July 23, 2024

Cucumber Salmonella Outbreak Sickens 558

The Centers for Disease Control and Prevention (CDC) has updated their investigation into the Salmonella Poona outbreak linked to imported cucumbers. Since the last update on September 15, 2015, 140 new illnesses have been reported. Now at least 558 people in 33 states have been sickened in this outbreak.

Salmonella Poona Cucumber Outbreak 9.22.15One hundred twelve people have been hospitalized as a result of their infections, and three people have died. Those who died lived in Arizona, California, and Texas. Fifty-two percent of ill people are children under the age of 18. The new states involved in this outbreak are Iowa and South Dakota.

A recall by Andrew & Williamson Fresh Produce, which imported the cucumbers, has been issued. The FDA has discovered that the cucumbers were produced at Rancho Don Juanito de R.L. de C.V. in Baja, Mexico and issued an import alert banning those cucumbers from entering the United States.

The Andrew & Williamson recall was for all cucumbers sold under the “Limited Edition” brand label from August 1, 2015 through September 3, 2015. Custom Produce Sales recalled all cucumbers sold under the Fat Boy label starting August 1, 2015. And in Alaska, Safeway and Carrs recalled made-to-order deli sandwiches that were made with recalled cucumbers.

The recalled cucumbers were distributed in  Alaska, Arizona, Arkansas, California, Colorado, Florida, Idaho, Illinois, Iowa, Kansas, Kentucky, Louisiana, Minnesota, Mississippi, Montana, Nevada, New Jersey, New Mexico, North Dakota, Oklahoma, Oregon, South Carolina, Texas, and Utah. They may have been sold and distributed in other states as well.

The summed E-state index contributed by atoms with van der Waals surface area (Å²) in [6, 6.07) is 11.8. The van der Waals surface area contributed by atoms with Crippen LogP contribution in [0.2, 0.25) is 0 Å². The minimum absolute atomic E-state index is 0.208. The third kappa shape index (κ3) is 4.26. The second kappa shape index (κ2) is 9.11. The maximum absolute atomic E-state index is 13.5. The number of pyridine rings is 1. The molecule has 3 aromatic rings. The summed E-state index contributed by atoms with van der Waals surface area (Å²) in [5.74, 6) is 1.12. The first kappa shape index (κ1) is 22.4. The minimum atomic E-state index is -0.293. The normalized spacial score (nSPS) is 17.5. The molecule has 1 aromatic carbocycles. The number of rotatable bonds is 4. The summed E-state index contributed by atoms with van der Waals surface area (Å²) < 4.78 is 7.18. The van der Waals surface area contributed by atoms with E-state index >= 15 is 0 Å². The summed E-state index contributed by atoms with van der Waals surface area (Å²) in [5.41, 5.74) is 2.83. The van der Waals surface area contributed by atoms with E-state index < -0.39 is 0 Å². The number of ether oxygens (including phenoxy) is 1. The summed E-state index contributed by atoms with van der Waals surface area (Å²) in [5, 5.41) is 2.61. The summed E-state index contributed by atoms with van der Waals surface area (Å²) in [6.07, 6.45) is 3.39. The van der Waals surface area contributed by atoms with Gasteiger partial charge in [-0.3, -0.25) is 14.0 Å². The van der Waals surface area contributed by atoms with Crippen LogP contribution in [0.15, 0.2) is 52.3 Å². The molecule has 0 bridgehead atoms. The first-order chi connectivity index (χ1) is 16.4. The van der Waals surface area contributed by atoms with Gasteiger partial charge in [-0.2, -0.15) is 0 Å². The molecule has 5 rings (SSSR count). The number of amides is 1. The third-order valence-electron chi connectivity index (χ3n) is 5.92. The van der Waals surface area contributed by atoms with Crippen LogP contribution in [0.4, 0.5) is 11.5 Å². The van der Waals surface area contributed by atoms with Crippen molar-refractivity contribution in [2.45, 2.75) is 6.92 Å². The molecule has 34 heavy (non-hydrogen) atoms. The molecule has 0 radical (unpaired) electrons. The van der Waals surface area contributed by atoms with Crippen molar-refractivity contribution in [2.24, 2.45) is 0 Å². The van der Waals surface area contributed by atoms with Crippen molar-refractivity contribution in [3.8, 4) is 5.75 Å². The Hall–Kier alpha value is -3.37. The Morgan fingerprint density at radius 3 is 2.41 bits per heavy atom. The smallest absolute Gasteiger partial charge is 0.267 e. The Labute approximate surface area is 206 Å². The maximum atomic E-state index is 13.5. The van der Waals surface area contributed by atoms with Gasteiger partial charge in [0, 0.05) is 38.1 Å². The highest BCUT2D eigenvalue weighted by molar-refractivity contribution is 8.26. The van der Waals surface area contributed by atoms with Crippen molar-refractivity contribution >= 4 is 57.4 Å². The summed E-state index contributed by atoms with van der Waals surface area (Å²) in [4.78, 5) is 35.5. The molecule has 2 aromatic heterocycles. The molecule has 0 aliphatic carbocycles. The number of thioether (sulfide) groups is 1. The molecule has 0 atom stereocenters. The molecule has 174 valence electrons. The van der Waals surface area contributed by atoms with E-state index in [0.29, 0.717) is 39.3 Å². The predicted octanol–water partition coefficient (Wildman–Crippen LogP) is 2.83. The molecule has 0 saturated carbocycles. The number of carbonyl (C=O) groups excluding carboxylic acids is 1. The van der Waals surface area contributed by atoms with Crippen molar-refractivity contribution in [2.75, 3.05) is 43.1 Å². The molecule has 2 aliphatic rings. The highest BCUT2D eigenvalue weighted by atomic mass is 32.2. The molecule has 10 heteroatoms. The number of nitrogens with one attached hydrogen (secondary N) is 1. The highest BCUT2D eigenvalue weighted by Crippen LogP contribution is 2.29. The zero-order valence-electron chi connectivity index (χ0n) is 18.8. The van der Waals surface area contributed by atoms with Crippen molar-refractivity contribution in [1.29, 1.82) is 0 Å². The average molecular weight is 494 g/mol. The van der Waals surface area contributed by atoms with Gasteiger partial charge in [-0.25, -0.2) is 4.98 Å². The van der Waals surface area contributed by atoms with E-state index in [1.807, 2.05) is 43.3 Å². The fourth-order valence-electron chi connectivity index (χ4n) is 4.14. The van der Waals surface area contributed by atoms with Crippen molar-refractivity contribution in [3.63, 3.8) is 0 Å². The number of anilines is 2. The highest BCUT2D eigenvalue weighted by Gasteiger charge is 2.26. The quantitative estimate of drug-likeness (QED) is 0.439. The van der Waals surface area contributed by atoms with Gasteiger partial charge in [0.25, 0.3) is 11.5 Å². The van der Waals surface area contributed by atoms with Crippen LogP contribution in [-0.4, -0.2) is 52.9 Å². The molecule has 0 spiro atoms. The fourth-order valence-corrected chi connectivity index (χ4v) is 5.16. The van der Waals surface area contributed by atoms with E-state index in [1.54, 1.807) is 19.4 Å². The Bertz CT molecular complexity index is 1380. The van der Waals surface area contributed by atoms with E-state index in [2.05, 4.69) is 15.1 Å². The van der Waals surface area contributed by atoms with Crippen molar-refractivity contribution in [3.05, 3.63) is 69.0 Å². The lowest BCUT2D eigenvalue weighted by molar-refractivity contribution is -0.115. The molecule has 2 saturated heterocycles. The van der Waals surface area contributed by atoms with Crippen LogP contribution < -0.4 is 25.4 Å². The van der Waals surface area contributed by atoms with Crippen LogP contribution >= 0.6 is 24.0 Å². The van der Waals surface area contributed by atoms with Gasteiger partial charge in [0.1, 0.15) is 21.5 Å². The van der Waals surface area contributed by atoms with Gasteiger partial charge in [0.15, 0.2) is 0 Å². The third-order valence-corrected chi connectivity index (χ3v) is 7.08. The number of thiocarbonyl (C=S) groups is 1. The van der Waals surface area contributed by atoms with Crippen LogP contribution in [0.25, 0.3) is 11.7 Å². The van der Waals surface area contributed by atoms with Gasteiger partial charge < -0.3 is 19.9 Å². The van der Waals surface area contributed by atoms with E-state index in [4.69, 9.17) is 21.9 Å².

The case count by state is: Alaska (12), Arizona (95), Arkansas (8), California (120), Colorado (17), Hawaii (1), Idaho (20), Illinois (8), Indiana (2), Iowa (1), Kansas (2), Kentucky (1), Louisiana (4), Minnesota (29), Missouri (9), Montana (14), Nebraska (5), Nevada (11), New Mexico (27), New York (5), North Dakota (3), Ohio (2), Oklahoma (12), Oregon (17), Pennsylvania (2), South Carolina (8), South Dakota (1), Texas (24), Utah (46), Virginia (1), Washington (18), Wisconsin (29), and Wyoming (4). Illnesses started on July 3, 2015 and have continued to September 11, 2015.

Ill persons range in age from less than 1 year to 99 years, with a median age of 16. Among 387 people who have been interviewed, 112, or 29%, are hospitalized. That is a higher rate than the usual number of hospitalizations associated with a Salmonella outbreak. Illnesses that occurred after August 28, 2015 may not be reported yet. It can take weeks between a diagnosis and report to government officials. This outbreak may grow again.

The stores that have recalled these cucumbers include some locations of Walmart, WinCo, Savemart, Ralphs, and Food 4 Less. It has been difficult to pinpoint where the vegetables were sold, since no distribution list has been released. The cucumbers were also sold at Red Lobster stores and are linked to an outbreak through that venue.

The cucumbers in question are called “slicer” or “American” cucumbers. They are 7 to 10 inches long, dark green, with a large seed center. The cucumbers are usually 1.75 to 2.5 inches in diameter and are sold in bulk bins with little or no labeling.

If you ate cucumbers in the last few months and have been sick with the symptoms of a Salmonella infection, please see your doctor. Those symptoms include nausea, vomiting, abdominal pain, diarrhea that may be bloody, fever, chills, headache, and muscle pains. Symptoms usually begin six to seventy-two hours after exposure to the pathogenic bacteria.

Most people recover without medical treatment, but some become so ill they must be hospitalized. The complications of a Salmonella food poisoning infection can include sepsis, or a blood infection. Long term consequences can include arthritis and irritable bowel syndrome.

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